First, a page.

Tuesday, May 8, 2012

Anxiety Lives In The Dark

Today, when I stopped at a red light, I noticed that my hands hurt.  I'd been clutching the steering wheel with such force that it left indentions in my palms and my fingers were stiff.

I held on like I was gripping the safety bar of a roller coaster, using muscles all the way up into my shoulders.  In fact, my whole body was flexed with tension.

I have no idea why I do this, only that it's not the first time that I've caught myself in this state of constriction while at the wheel.  I don't usually notice it until I arrive somewhere, like when the coaster glides safely back into the starting gate and you suddenly realize you've shit your pants.

This is the reason I suffer from panic attacks, because I don't realize my anxiety exists until it's got me pinned to the floor and is giving me a wet Willy.

I suppose it's power lies in my desperate need to pretend it doesn't exist. I am happy when I don't acknowledge it, I feel good.  This is the worst battle strategy in the history of the world.  That's like letting your enemy surround you completely while you close your eyes, stick your finger in your ears and loudly sing, "I'm happy, I'm happy, I'm happy" to yourself. 

Maybe I just need to start drinking more.  Maybe I need more sex.  I think either of those are viable options that might work well in conjunction with just being more aware for crying out loud, of looking anxiety right in the face and declaring a staring contest, first one to blink loses.  Honestly, I might not always win that contest but at least it's progress.

I once heard someone say, "monsters live in the dark."  I generally put a lot of effort into fearing what I don't see and more importantly, what I refuse to look at.  With a little courage though, I'm sure I  can get out of bed, walk over to the closet, open the door and notice that what looked beastly in the shadows of my imagination, cowers when I flick the light switch and reveal it.

Or maybe it's a snarly, toothy, ceiling-tall beast whose breathe makes my spine clatter.  Either way,  I'll know what I'm up against.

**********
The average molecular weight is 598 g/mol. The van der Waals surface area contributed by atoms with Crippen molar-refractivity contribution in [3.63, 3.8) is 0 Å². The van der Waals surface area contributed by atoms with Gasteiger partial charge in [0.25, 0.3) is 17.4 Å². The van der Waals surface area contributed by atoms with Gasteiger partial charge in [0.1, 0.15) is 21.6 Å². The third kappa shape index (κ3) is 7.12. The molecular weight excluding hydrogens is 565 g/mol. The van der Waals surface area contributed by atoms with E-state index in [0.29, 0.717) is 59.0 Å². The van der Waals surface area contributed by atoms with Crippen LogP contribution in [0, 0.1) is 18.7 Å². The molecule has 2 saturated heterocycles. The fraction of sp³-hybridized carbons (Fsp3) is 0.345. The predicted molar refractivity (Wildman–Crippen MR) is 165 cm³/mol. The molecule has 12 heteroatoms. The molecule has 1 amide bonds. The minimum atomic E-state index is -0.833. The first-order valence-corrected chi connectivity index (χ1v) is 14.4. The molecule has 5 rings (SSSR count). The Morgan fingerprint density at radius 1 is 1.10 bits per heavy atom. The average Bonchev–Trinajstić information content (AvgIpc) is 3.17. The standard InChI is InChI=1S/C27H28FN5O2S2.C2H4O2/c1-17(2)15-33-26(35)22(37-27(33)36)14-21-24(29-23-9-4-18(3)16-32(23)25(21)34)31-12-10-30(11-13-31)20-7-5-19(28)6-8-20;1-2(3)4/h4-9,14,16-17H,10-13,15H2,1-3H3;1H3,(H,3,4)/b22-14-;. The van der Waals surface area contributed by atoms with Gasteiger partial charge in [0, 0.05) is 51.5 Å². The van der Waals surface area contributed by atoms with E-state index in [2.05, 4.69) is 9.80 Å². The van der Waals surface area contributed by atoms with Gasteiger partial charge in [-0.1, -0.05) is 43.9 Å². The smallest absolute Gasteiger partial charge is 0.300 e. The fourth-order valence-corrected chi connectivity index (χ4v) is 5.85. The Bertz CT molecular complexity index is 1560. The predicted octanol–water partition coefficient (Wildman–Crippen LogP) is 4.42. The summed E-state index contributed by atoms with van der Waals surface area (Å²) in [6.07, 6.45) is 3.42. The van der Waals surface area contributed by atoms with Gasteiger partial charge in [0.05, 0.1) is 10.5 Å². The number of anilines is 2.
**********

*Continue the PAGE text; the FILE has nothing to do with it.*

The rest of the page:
1. Thank for postin about this. I know exactly how this feels...not fun. Maybe we should try the drinking more approach.

    1. Speaking of which, are you coming mover on Sat?

  2. I vote for more sex, less drinking...then you risk that becoming an unhealthy vice. I hear ya though, for me it doesn't come out until I'm KNEE DEEP in depression...and by then it's too too too late to address properly. I think your snarly tooth oppressor is our mutual enemy and he's all ready lost. I think rehearsing those truths will be the best medicine. Either way, prayers for you!

    1. Thanks Grace. I'm just about the most under-accomplished drinker in the world. I can buy a bottle of wine and make it last four years. I don't enjoy it. What I meant was that I clearly can't escape, I have to face anxiety head on if there is any chance for its defeat. I'm getting there!

  3. I like that you compared anxiety to a monster. I read this great book (so great infact that I've completely forgotten the name of it because I was so deeply engrossed in its contents lol) that included visualization exercises to help people deal with tough emotions such as anxiety. In the book one of the exercises included personifying anxiety and pretending that it was a monster. The exercise then encouraged the reader to visualize the monster becoming smaller and smaller as you began to confront it. This exercise really helped me get a hold of my anxiety at the time and it still helps me today! It helps to think that all anxiety is a cowardly monster that thinks it has control of me, but really I reign superior :-)


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